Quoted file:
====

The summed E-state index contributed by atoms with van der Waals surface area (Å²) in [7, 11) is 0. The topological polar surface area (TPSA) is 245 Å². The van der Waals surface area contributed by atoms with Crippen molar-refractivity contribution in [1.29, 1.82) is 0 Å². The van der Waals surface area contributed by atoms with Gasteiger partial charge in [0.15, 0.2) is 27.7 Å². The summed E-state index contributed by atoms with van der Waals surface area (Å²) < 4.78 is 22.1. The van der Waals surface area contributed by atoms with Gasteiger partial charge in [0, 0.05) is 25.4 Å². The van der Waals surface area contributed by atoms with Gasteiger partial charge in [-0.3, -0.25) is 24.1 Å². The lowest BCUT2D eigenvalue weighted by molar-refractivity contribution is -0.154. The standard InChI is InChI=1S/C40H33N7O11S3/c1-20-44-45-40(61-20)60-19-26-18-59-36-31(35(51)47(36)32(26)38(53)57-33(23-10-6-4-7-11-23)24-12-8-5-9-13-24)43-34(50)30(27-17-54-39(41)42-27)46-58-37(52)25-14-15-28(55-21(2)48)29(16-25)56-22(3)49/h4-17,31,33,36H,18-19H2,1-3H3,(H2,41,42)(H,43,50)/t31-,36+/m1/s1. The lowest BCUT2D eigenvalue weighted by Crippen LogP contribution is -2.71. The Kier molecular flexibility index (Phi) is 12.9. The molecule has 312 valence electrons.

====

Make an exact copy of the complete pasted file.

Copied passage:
The summed E-state index contributed by atoms with van der Waals surface area (Å²) in [7, 11) is 0. The topological polar surface area (TPSA) is 245 Å². The van der Waals surface area contributed by atoms with Crippen molar-refractivity contribution in [1.29, 1.82) is 0 Å². The van der Waals surface area contributed by atoms with Gasteiger partial charge in [0.15, 0.2) is 27.7 Å². The summed E-state index contributed by atoms with van der Waals surface area (Å²) < 4.78 is 22.1. The van der Waals surface area contributed by atoms with Gasteiger partial charge in [0, 0.05) is 25.4 Å². The van der Waals surface area contributed by atoms with Gasteiger partial charge in [-0.3, -0.25) is 24.1 Å². The lowest BCUT2D eigenvalue weighted by molar-refractivity contribution is -0.154. The standard InChI is InChI=1S/C40H33N7O11S3/c1-20-44-45-40(61-20)60-19-26-18-59-36-31(35(51)47(36)32(26)38(53)57-33(23-10-6-4-7-11-23)24-12-8-5-9-13-24)43-34(50)30(27-17-54-39(41)42-27)46-58-37(52)25-14-15-28(55-21(2)48)29(16-25)56-22(3)49/h4-17,31,33,36H,18-19H2,1-3H3,(H2,41,42)(H,43,50)/t31-,36+/m1/s1. The lowest BCUT2D eigenvalue weighted by Crippen LogP contribution is -2.71. The Kier molecular flexibility index (Phi) is 12.9. The molecule has 312 valence electrons.